'We're In a Hope Business' Says Josh Hoge, SESAC's Country Songwriter of the Year

Josh Hoge arrives to the 2016 SESAC Nashville awards
Anna Webber/FilmMagic

Josh Hoge arrives to the 2016 SESAC Nashville awards at the Country Music Hall of Fame and Museum on Oct. 30, 2016 in Nashville, Tenn.

“My son doesn’t have a godfather, but Chris Young might become it after tonight.”

Josh Hoge was effusive Oct. 30 as he claimed SESAC’s Songwriter of the Year honor during the performing rights organization’s annual Nashville Music Awards, held at the Country Music Hall of Fame last night (Oct. 30).

Hoge wrote the first two singles from Young’s current album -- the title track, “I’m Comin’ Over”; and the Cassadee Pope duet “Think Of You” -- and he was a co-writer of Kane Brown’s gold-certified “Used To Love You Sober.” All three of those songs present an emotional take on life after a breakup, appropriate for Hoge, who ended his relationship with the road less than two years ago. Hoge was part of a duo, Jukebox Mafia, that toured with Miranda Lambert, but after years of chasing an artist’s career, he decided to chuck that pursuit and take up writing fulltime, allowing him to stay at home and be more present as a father.

The songwriting relationship with Young blossomed -- Hoge co-wrote six of the 11 songs on the album I’m Comin’ Over -- and it’s had a huge impact on his quality of life.

“I drive a nicer car, and I live in a nicer house,” Hoge said on the red carpet.

Hoge was one of numerous songwriters and artists who joined together at the SESAC event to celebrate a quirky career choice that’s paid dividends. At least four different writers and artists, including Pope and Kelsea Ballerini, said specific songs had changed their lives. The writers’ medallions merely hinted at their new attitudes and elevated status as the spotlight focused momentarily on a different part of the hit-making chain.

“To me, it seems like it should be reversed, the songwriters should be the big stars,” said Billy Currington. “It all starts with a song.”

Dierks Bentley made a surprise appearance to announce the song of the year -- “Somewhere On a Beach,” penned by SESAC members Jaron Boyer and Michael Tyler with three composers from other PROs -- in the first of three nights of songwriter awards in Nashville.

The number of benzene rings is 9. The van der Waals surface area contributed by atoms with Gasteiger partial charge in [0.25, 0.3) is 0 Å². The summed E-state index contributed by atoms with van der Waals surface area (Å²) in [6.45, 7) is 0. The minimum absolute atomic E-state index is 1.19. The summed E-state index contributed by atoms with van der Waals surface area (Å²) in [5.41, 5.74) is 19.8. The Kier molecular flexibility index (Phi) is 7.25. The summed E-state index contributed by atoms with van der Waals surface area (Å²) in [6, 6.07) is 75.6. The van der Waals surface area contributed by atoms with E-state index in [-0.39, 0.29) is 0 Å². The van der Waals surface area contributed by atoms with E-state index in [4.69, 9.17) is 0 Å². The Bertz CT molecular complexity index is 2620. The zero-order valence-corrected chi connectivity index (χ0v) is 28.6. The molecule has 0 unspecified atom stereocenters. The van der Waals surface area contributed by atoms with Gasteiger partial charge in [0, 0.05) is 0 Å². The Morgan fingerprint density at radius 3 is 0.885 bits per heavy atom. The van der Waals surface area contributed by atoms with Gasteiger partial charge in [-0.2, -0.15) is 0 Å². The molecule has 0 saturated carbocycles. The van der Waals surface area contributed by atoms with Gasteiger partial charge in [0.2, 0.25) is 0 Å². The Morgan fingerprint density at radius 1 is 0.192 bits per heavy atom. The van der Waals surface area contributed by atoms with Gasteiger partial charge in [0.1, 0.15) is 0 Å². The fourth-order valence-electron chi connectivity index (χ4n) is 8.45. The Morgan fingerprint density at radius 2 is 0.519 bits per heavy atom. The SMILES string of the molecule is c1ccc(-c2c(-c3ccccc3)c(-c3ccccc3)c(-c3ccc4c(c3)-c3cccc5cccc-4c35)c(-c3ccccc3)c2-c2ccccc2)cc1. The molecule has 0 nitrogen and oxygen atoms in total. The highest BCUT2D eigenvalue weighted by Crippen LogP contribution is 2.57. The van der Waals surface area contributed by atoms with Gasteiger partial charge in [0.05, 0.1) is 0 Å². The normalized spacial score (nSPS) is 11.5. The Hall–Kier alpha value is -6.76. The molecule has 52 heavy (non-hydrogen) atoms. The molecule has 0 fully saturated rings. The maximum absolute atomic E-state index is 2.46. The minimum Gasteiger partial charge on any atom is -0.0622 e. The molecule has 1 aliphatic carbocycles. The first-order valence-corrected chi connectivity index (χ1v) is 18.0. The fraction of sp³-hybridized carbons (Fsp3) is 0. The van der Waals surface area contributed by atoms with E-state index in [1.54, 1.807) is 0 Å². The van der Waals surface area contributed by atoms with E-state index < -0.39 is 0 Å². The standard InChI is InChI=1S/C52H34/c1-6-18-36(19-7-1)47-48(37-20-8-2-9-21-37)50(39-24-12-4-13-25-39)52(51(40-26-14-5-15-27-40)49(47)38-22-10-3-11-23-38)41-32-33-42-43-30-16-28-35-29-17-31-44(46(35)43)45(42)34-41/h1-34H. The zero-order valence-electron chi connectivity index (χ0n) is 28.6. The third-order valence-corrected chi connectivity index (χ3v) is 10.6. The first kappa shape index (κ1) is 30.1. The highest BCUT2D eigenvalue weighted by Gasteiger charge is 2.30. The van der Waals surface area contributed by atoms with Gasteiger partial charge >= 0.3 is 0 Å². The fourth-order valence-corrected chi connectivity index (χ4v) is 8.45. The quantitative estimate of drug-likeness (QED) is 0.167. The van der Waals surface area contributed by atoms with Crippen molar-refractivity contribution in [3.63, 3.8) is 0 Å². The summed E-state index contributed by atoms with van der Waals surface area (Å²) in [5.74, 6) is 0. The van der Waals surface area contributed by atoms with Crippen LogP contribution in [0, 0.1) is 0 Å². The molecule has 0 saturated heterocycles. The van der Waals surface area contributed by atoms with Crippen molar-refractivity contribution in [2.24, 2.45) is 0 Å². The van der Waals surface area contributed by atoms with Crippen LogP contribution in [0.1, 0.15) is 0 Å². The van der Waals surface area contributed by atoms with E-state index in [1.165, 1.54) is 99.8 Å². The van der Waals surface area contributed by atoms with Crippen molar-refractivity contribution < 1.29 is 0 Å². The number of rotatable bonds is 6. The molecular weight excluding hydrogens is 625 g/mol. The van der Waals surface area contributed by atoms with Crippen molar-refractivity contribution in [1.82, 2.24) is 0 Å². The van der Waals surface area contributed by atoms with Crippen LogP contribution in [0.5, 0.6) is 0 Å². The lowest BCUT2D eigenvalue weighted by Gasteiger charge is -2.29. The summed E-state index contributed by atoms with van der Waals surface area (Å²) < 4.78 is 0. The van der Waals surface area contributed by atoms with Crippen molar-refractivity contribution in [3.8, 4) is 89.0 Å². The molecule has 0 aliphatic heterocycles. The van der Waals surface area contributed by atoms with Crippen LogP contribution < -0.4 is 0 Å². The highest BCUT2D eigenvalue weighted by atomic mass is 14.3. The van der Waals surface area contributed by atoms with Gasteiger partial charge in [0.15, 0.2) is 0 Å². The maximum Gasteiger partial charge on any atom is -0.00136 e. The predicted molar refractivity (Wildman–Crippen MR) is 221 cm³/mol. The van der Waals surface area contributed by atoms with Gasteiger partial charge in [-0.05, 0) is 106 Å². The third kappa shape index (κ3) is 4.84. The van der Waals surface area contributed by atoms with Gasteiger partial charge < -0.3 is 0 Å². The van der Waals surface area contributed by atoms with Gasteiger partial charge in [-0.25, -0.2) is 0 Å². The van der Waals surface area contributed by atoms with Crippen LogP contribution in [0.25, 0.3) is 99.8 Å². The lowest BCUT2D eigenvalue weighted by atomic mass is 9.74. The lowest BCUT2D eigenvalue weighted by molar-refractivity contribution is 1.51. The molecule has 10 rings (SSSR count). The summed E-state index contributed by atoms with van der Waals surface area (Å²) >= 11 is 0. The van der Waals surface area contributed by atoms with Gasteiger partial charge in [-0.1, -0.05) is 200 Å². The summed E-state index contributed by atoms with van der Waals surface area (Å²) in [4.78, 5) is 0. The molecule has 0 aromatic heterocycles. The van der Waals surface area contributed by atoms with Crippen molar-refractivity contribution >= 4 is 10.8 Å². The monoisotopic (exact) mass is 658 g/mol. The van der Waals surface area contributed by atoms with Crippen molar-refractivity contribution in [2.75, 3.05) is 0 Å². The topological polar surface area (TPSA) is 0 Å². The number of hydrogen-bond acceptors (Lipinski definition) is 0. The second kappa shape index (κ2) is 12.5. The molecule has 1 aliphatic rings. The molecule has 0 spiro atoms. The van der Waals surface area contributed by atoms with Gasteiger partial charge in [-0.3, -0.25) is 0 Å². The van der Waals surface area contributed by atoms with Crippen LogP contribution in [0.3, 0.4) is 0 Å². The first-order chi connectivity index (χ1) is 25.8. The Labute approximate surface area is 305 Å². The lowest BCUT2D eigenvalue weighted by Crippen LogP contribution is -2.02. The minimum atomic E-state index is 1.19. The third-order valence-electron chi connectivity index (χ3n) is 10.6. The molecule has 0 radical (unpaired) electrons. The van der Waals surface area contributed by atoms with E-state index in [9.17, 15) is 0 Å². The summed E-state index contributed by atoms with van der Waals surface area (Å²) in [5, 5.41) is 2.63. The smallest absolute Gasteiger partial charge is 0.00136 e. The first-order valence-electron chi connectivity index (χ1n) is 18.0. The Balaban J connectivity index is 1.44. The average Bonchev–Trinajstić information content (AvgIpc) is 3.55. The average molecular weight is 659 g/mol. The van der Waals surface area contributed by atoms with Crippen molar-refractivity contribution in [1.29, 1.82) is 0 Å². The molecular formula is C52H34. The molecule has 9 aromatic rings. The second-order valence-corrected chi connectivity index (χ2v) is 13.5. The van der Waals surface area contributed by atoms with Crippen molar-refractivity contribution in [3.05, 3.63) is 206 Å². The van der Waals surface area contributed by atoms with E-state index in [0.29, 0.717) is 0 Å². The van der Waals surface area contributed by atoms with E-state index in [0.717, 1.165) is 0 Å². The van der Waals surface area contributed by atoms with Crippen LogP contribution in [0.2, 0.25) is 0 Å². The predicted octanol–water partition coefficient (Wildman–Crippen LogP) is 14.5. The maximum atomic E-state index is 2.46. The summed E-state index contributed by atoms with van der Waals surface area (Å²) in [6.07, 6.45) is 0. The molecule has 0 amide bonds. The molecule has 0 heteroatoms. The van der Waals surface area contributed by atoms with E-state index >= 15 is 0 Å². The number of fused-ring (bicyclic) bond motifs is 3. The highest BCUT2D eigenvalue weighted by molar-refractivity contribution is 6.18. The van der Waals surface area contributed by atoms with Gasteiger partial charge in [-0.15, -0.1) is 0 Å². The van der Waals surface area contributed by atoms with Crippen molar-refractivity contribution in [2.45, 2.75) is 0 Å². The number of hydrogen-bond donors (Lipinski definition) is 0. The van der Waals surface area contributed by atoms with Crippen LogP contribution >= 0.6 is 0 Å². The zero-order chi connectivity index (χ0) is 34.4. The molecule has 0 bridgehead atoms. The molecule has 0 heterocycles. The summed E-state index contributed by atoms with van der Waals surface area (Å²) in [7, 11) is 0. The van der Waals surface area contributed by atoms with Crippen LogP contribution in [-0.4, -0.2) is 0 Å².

Zac Brown and Niko Moon were recognized for three songs -- “Homegrown,” “Castaway” and “Beautiful Drug” -- while Wyatt Durrette shared in honors for “Homegrown” and “Castaway.” Boyer added Dustin Lynch’s “Hell Of A Night” to his winning entries for the evening, and Justin Wilson logged two winners: Randy Houser’s “We Went” and Michael Ray’s “Kiss You In The Morning.”

While the country trophies got the bulk of the attention, SESAC continued to set itself apart from the competition by recognizing eight Americana albums during its ceremony, including Loretta Lynn’s Full Circle, Jim Lauderdale’s double-disc Soul Searching, Wynonna & the Big Noise and Margo Price’s Midwest Farmer’s Daughter.

SESAC executive vp of creative & business affairs Dennis Lord noted that the agency began recognizing the American roots-music genre more than 15 years ago.

“Those of us who were involved in Americana in its earliest days deeply believed in this music,” Lord said, “and we believe in it today because for many of us, Americana music continues to capture the essence of who we are and what we hold most dear.”

Connecting emotionally is at the center of that pursuit, and SESAC’s event set a tone for the coming week, in which organizers expect to highlight country’s songs and artists that have been most successful at bridging the gap between Music Row writing rooms and audio speakers across the U.S. In addition to ASCAP and BMI’s soirees Oct. 13 and Nov. 1, the 50th annual Country Music Association awards, hosted by Brad Paisley and Carrie Underwood, will be presented Nov. 2 on ABC.

“We’re in a hope business,” Hoge told the room as he accepted the SESAC songwriter of the year honor. “You go in and you try to write the best songs you can, and you hope somebody likes it, you hope somebody records it, and that’s all you can do. But then when that happens and you’re fortunate to have a few No. 1s, I told Chris maybe a year ago when we started writing this record that I was out of the hope business when I knew I was gonna have singles on the radio. Then it became a want -- this is the one award that I wanted.”

Now, Hoge wants another.

“I hope,” he said, “y’all get so tired of hearing my name in 2017.”


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